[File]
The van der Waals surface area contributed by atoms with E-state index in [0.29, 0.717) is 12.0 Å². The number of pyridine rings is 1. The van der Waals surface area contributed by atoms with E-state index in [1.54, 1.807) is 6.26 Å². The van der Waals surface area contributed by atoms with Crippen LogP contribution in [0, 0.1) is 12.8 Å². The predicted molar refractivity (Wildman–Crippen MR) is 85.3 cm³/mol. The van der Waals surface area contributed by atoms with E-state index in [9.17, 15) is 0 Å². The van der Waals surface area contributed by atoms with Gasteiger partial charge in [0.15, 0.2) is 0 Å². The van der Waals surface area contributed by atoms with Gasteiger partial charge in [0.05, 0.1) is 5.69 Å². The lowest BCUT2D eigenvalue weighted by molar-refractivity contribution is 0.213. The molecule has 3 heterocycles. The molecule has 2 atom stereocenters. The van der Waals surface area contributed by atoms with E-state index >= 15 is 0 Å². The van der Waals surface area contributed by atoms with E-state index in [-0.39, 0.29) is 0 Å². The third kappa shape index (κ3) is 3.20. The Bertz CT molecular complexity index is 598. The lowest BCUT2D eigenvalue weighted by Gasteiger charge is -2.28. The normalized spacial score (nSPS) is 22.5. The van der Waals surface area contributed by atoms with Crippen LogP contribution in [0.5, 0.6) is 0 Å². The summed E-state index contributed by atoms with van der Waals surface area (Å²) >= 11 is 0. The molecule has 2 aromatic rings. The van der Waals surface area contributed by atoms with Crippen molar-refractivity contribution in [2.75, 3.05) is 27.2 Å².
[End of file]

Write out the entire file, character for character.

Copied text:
The van der Waals surface area contributed by atoms with E-state index in [0.29, 0.717) is 12.0 Å². The number of pyridine rings is 1. The van der Waals surface area contributed by atoms with E-state index in [1.54, 1.807) is 6.26 Å². The van der Waals surface area contributed by atoms with Crippen LogP contribution in [0, 0.1) is 12.8 Å². The predicted molar refractivity (Wildman–Crippen MR) is 85.3 cm³/mol. The van der Waals surface area contributed by atoms with E-state index in [9.17, 15) is 0 Å². The van der Waals surface area contributed by atoms with Gasteiger partial charge in [0.15, 0.2) is 0 Å². The van der Waals surface area contributed by atoms with Gasteiger partial charge in [0.05, 0.1) is 5.69 Å². The lowest BCUT2D eigenvalue weighted by molar-refractivity contribution is 0.213. The molecule has 3 heterocycles. The molecule has 2 atom stereocenters. The van der Waals surface area contributed by atoms with E-state index >= 15 is 0 Å². The van der Waals surface area contributed by atoms with E-state index in [-0.39, 0.29) is 0 Å². The third kappa shape index (κ3) is 3.20. The Bertz CT molecular complexity index is 598. The lowest BCUT2D eigenvalue weighted by Gasteiger charge is -2.28. The normalized spacial score (nSPS) is 22.5. The van der Waals surface area contributed by atoms with Crippen LogP contribution in [0.5, 0.6) is 0 Å². The summed E-state index contributed by atoms with van der Waals surface area (Å²) >= 11 is 0. The molecule has 2 aromatic rings. The van der Waals surface area contributed by atoms with Crippen molar-refractivity contribution in [2.75, 3.05) is 27.2 Å².